By Anjali Athavaley ’14
A group of 32 Columbia Business School real estate students and faculty members headed to Hong Kong and Beijing over spring break, March 16-23, for a deeper look at the Chinese property market.
On the agenda: dim sum, a Peking duck dinner, the Great Wall, and visits with more than a dozen local and international developers and investors. Organizers Scott Meyer ’14, Maria Noy ’14, Karl Chan ’15, and Bria Bailey ’15 put together an extensive itinerary that included meetings with companies ranging from Blackstone, the world’s largest private equity firm, to local players like Swire Properties, one of the largest commercial landlords based in Hong Kong. Faculty members Leanne Lachman and Michael Gilberto accompanied the group. The trip was sponsored by the Jerome A. Chazen Institute of International Business and the Paul Milstein Center for Real Estate.
There was no better time for a student studying real estate to visit China. Population shifts from rural to urban areas are fueling demand for housing, but property prices have been rising so fast that industry-watchers have called the market a bubble. The collapse of property developer Zhejiang Xingrun Real Estate Co. during the week of the trip fueled even more questions about China’s slowing economy. The company said it was unable to pay roughly $600 million worth of loans, highlighting how developers struggle to find capital in the wake of government efforts to cool the property market.
The group kicked off its trip with a visit to residential developer China Vanke, which provided an overview of the property market in Hong Kong. One theme was the Hong Kong government’s intervention in the property market in recent years. Hong Kong had doubled the stamp duty on property transactions last year to cool the market. Vanke said it was expecting prices to decline further in the residential market in 2014. The government has also set a housing target of 470,000 homes over the next ten years. Much of the new supply is expected to be located in the New Territories, the area extending from Kowloon to mainland China.
A site visit with private equity firm Phoenix Property Investors illustrated how bringing a redeveloped building to market in Hong Kong is a complex process. The group received a tour of the Gramercy, a chic building on Caine Street that offers amenities such as a spa, pool, and gym. Redeveloped properties are rare because of the widespread strata title home ownership model in Hong Kong, Phoenix Property Investors said. That means that redoing a building requires buying out 80 to 90 percent of individual condo owners. When the property has hundreds of different owners—some of whom can’t be found—the process can take a while. Indeed, the Gramercy, surrounded by dilapidated buildings, was the only luxury residential building in sight.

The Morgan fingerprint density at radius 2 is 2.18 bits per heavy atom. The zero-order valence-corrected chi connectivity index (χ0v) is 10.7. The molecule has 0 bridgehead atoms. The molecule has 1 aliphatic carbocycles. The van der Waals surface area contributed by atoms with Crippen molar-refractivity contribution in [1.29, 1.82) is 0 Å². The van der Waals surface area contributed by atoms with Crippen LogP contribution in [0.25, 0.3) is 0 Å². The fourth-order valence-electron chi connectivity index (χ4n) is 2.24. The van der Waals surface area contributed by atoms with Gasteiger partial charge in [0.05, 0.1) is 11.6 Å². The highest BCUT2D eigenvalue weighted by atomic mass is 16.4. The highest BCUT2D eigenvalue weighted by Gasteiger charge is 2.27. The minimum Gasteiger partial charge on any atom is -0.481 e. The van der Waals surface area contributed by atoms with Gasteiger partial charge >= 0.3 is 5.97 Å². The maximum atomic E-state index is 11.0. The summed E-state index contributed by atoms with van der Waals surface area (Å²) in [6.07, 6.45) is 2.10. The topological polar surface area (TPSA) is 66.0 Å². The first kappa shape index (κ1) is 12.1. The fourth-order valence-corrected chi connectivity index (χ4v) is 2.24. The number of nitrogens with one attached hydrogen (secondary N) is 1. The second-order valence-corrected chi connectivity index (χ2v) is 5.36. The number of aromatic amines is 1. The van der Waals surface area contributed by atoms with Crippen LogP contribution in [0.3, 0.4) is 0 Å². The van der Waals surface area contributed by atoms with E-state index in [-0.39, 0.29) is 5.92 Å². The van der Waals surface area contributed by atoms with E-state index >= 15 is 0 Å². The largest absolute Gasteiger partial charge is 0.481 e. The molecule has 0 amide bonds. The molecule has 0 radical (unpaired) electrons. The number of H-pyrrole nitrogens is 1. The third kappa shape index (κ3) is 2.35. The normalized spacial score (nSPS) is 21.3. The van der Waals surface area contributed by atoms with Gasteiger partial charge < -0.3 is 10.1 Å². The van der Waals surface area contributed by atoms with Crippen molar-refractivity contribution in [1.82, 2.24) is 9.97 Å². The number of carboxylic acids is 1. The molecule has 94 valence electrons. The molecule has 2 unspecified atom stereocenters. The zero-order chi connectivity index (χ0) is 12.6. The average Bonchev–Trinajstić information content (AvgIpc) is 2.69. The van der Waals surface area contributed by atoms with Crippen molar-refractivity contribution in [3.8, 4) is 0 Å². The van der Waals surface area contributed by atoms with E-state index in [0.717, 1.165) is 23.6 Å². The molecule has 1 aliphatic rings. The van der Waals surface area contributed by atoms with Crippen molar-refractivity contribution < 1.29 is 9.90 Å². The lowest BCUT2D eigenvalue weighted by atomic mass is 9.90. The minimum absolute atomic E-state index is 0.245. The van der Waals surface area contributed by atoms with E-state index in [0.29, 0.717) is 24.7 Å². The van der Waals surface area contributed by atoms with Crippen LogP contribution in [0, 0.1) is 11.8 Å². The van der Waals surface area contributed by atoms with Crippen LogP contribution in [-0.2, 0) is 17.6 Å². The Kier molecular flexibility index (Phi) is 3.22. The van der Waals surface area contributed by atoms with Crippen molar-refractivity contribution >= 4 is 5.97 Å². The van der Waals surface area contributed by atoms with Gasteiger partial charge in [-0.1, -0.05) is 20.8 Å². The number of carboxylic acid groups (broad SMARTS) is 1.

Company visits were just part of the agenda in Hong Kong. Students toured the Peak, a mountain on the western half of Hong Kong where some of Hong Kong’s most expensive residential property is located. They trekked to the roughly 112-foot Tian Tan Buddha statue, built in 1993, where they had lunch at a monastery. They also enjoyed street food, such as fish balls and stinky tofu, at the Ladies’ Market and the nightlife in the Lan Kwai Fong district.
Beijing was a vastly different property market, as evidenced by the sprawl of the city and the design and construction of its buildings. Students met with executives from Standard Chartered Bank and real estate services firm Jones Lang LaSalle, where they learned about wholly foreign-owned enterprises. WFOEs are limited liability companies that are popular investment vehicles for foreign companies in China because they allow for more control in business decision making.
Site visits included a tour of the outdoor mall Taikoo Li, located in the Chaoyang district of Beijing, courtesy of Swire Properties. The complex consisted of more than a million square feet of retail. The south side had stores that drive foot traffic, like Uniqlo, while the north side was composed of high-end retailers. Anchor tenants included Miu Miu and Emporio Armani. The developer SOHO China, whose niche is in prime office properties in Beijing and Shanghai, gave the group a tour of Galaxy SOHO, a large office and retail development designed by Zaha Hadid.
The trip was capped off with visits to the Great Wall, Tiananmen Square, and Forbidden City. Students interviewed after their return said major takeaways included the disparity between the rich and the poor in China as well as differences in the construction quality between China and the U.S.—both are causes for concern. Indeed, Hong Kong is attracting more millionaires, but one-fifth of its population is living in poverty, raising questions about affordability.
Overall, the trip provided students the opportunity to witness one of the biggest news stories of the decade up close. Those who pursue real estate as a career may surely find themselves back in China in the near future.
Anjali Athavaley ’14 is a Knight-Bagehot fellow in business and economics journalism at Columbia Graduate School of Journalism. Before she started at Columbia, she wrote about commercial real estate in New York City.